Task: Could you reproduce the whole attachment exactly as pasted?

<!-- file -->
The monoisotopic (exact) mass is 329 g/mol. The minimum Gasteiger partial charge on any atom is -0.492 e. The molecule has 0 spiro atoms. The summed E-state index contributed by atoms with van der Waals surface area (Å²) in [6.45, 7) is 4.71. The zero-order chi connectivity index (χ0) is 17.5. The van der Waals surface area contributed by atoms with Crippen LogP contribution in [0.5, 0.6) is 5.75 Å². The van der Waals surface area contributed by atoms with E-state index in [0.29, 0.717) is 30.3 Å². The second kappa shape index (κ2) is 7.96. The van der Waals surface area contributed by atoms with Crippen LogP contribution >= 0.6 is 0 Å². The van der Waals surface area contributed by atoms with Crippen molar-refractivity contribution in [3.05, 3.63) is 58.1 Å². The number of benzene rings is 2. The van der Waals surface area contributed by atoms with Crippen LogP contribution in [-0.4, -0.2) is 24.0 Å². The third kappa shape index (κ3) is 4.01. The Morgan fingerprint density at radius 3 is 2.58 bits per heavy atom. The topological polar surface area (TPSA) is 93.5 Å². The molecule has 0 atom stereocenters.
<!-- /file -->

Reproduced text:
The monoisotopic (exact) mass is 329 g/mol. The minimum Gasteiger partial charge on any atom is -0.492 e. The molecule has 0 spiro atoms. The summed E-state index contributed by atoms with van der Waals surface area (Å²) in [6.45, 7) is 4.71. The zero-order chi connectivity index (χ0) is 17.5. The van der Waals surface area contributed by atoms with Crippen LogP contribution in [0.5, 0.6) is 5.75 Å². The van der Waals surface area contributed by atoms with E-state index in [0.29, 0.717) is 30.3 Å². The second kappa shape index (κ2) is 7.96. The van der Waals surface area contributed by atoms with Crippen LogP contribution >= 0.6 is 0 Å². The van der Waals surface area contributed by atoms with Crippen molar-refractivity contribution in [3.05, 3.63) is 58.1 Å². The number of benzene rings is 2. The van der Waals surface area contributed by atoms with Crippen LogP contribution in [-0.4, -0.2) is 24.0 Å². The third kappa shape index (κ3) is 4.01. The Morgan fingerprint density at radius 3 is 2.58 bits per heavy atom. The topological polar surface area (TPSA) is 93.5 Å². The molecule has 0 atom stereocenters.